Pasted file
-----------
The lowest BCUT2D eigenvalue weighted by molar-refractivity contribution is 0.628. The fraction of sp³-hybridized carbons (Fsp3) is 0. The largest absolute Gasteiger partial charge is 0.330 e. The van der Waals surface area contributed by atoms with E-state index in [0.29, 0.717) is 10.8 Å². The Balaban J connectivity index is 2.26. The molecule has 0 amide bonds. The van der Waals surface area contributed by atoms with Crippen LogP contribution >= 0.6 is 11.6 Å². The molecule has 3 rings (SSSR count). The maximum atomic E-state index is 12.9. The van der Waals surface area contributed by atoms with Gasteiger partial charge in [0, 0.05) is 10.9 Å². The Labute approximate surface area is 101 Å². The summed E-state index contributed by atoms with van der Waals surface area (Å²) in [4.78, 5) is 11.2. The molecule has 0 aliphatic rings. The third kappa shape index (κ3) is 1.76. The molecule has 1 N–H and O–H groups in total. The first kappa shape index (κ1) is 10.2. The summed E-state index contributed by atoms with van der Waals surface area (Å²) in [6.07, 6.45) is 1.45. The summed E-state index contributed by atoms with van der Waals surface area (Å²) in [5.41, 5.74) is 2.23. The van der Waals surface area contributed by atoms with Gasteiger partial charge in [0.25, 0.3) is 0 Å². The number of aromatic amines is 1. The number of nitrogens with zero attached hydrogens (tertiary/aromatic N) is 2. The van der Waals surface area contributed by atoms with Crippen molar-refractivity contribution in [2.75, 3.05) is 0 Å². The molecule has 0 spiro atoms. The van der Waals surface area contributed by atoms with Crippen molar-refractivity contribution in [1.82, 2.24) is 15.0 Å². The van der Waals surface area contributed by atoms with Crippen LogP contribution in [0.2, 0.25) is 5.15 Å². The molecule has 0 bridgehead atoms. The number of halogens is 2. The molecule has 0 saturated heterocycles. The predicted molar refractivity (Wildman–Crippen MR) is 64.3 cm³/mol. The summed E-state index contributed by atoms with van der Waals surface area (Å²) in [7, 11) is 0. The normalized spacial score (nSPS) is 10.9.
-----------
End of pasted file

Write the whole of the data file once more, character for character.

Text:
The lowest BCUT2D eigenvalue weighted by molar-refractivity contribution is 0.628. The fraction of sp³-hybridized carbons (Fsp3) is 0. The largest absolute Gasteiger partial charge is 0.330 e. The van der Waals surface area contributed by atoms with E-state index in [0.29, 0.717) is 10.8 Å². The Balaban J connectivity index is 2.26. The molecule has 0 amide bonds. The van der Waals surface area contributed by atoms with Crippen LogP contribution >= 0.6 is 11.6 Å². The molecule has 3 rings (SSSR count). The maximum atomic E-state index is 12.9. The van der Waals surface area contributed by atoms with Gasteiger partial charge in [0, 0.05) is 10.9 Å². The Labute approximate surface area is 101 Å². The summed E-state index contributed by atoms with van der Waals surface area (Å²) in [4.78, 5) is 11.2. The molecule has 0 aliphatic rings. The third kappa shape index (κ3) is 1.76. The molecule has 1 N–H and O–H groups in total. The first kappa shape index (κ1) is 10.2. The summed E-state index contributed by atoms with van der Waals surface area (Å²) in [6.07, 6.45) is 1.45. The summed E-state index contributed by atoms with van der Waals surface area (Å²) in [5.41, 5.74) is 2.23. The van der Waals surface area contributed by atoms with Gasteiger partial charge in [0.25, 0.3) is 0 Å². The number of aromatic amines is 1. The number of nitrogens with zero attached hydrogens (tertiary/aromatic N) is 2. The van der Waals surface area contributed by atoms with Crippen molar-refractivity contribution in [2.75, 3.05) is 0 Å². The molecule has 0 spiro atoms. The van der Waals surface area contributed by atoms with Crippen molar-refractivity contribution in [1.82, 2.24) is 15.0 Å². The van der Waals surface area contributed by atoms with Crippen LogP contribution in [0.2, 0.25) is 5.15 Å². The molecule has 0 bridgehead atoms. The number of halogens is 2. The molecule has 0 saturated heterocycles. The predicted molar refractivity (Wildman–Crippen MR) is 64.3 cm³/mol. The summed E-state index contributed by atoms with van der Waals surface area (Å²) in [7, 11) is 0. The normalized spacial score (nSPS) is 10.9.